Quarterbin Follies #17: Wildstorm-Tossed (Part 2)

Wildstorm1So, when I left you all last, it was in 1997, and Wildstorm was but one part of the multifaceted Image Comics cannon. We discussed the hit-and-miss crossover with Marvel's Generation X, and we discussed “next time.” Well, it is next time, and I am here to continue. But, not just yet.

As anyone who has read more than a few of my columns will know, I am passionate about comics and collecting. But, it is not just about the comics or the stories; it is also about OUR stories – our experiences. Granted, not every one of our lives is a story that deserves the telling, but this is my column.

I bought the last installment's comic when it was new-on-the-shelf from a local collectibles shop called Homestake Coins, Cards, and Comics. This was riding in the wake of the dying comic-boom, and Homestake, well, was almost like having a real comic shop.

Anyway, today I will be looking at 1999's DV8 #27 and 2009's Gen13 #29. The former I acquired in a grab-bag from a fly-by-night Halloween shop here in my very own and sleepy hamlet, while the latter, I snagged in nearby Cheyenne, Wyoming, at a little comic shop called The Loft. There, at The Loft, where they are anxious to sell you pretty near anything, there is a quarter-bin where everything's a buck, but that's inflation.

When Image began in 1992, as previously discussed, the creators strove to be one big happy herd with six different shepherds. And I hear it worked pretty well for a while, with crossovers linking this pocket to that pocket – an intra-company wonderland. Well, at some point, I guess, some of the parties started making noise, and in 1996, the “Shattered Image” miniseries firmed up the dividing lines of the universe, which in turned paved the way for Jim Lee's departure. For it was in 1998 that Lee took his Wildstorm ball and went home, or rather, to the loving arms of DC Comics.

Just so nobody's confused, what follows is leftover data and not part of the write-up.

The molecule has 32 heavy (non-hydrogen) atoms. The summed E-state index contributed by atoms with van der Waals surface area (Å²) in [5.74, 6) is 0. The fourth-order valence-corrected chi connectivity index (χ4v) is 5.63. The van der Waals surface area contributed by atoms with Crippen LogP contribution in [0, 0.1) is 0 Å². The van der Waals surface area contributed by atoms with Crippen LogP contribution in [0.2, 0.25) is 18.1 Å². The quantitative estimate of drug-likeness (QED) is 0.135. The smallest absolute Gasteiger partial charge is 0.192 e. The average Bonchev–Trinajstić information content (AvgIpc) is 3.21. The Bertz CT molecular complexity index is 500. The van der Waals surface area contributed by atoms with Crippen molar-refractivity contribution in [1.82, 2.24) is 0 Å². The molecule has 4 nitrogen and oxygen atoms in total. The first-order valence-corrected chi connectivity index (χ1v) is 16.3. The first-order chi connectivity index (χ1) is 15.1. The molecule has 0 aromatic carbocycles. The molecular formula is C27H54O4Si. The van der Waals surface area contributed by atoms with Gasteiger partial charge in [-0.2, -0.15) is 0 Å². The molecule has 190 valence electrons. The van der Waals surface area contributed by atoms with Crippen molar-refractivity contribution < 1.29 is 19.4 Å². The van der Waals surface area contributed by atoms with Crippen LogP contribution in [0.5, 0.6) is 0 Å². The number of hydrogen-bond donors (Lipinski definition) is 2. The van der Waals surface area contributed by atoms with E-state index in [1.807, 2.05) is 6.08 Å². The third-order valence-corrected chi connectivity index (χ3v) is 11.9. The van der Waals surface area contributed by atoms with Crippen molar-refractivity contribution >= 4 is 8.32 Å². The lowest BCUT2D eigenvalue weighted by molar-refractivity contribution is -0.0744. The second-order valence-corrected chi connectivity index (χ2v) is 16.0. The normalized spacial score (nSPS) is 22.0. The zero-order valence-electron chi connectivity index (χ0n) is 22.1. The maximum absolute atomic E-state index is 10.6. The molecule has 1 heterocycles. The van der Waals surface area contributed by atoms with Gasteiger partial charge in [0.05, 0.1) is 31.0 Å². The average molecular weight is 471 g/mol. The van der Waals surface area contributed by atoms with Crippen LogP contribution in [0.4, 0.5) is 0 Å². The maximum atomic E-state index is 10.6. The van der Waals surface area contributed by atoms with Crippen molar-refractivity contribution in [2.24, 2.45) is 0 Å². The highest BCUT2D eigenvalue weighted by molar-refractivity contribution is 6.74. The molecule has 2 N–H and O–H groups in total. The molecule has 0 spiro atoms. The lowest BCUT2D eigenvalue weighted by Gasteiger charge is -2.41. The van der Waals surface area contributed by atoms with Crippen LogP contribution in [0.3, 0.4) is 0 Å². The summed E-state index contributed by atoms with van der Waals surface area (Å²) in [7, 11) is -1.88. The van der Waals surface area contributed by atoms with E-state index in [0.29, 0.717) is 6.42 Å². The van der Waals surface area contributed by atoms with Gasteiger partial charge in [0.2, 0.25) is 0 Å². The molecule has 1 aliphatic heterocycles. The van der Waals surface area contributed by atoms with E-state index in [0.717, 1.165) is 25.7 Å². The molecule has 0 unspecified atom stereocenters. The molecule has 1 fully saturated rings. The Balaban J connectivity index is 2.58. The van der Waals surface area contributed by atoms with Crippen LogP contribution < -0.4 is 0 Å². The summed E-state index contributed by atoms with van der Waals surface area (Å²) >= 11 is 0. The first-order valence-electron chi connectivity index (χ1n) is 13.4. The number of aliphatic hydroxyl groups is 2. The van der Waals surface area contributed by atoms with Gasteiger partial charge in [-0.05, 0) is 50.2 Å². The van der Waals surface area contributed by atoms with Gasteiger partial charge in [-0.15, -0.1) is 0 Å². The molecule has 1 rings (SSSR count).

I asked Barry whether the change in publishers had affected the over-all leanings of the Wildstorm Universe. He told me he didn't really know, as it was about that time he stopped having so much extra cash – when the need to pay rent outweighed the desire to read every book out there. The “Struggle” is real, friends. Regardless, DC began publishing Wildstorm material, and that, if not much else, allowed for a different level of exposure and for new crossovers. I, the die-hard DC Junkie, remember only too well when Mr Majestic swapped places with ole Superman himself!

DV8 was a spinoff of Gen13, another team of youngsters, but where Lynch tried to keep the Gen13 kids off the radar and away from International Operations, the DV8 kids were on the government payroll. Rather than heroes, the Deviants were up for anything – drugs, sex, whatever – they could find to get themselves into. In Issue #27 (by Mike Heisler, Al Rio, and friends), the team has been rocked by the betrayal of Team Leader, Threshold, and the death of member PowerHaus (although, I have no idea whether those things are related). Nevertheless, there seems to be a spike in hostilities among the “kids.” I mean, they read to me like they must always be hostile one to another, but in this comic they seem even more on edge. Anyway, after a news report of a murdering teenager vanishing into thin air, a group of operatives is sent to poke around: emotion-manipulator, Bliss; were-wolf/bat/frog, Evo; and security agent-come-driver, Sideways Bob.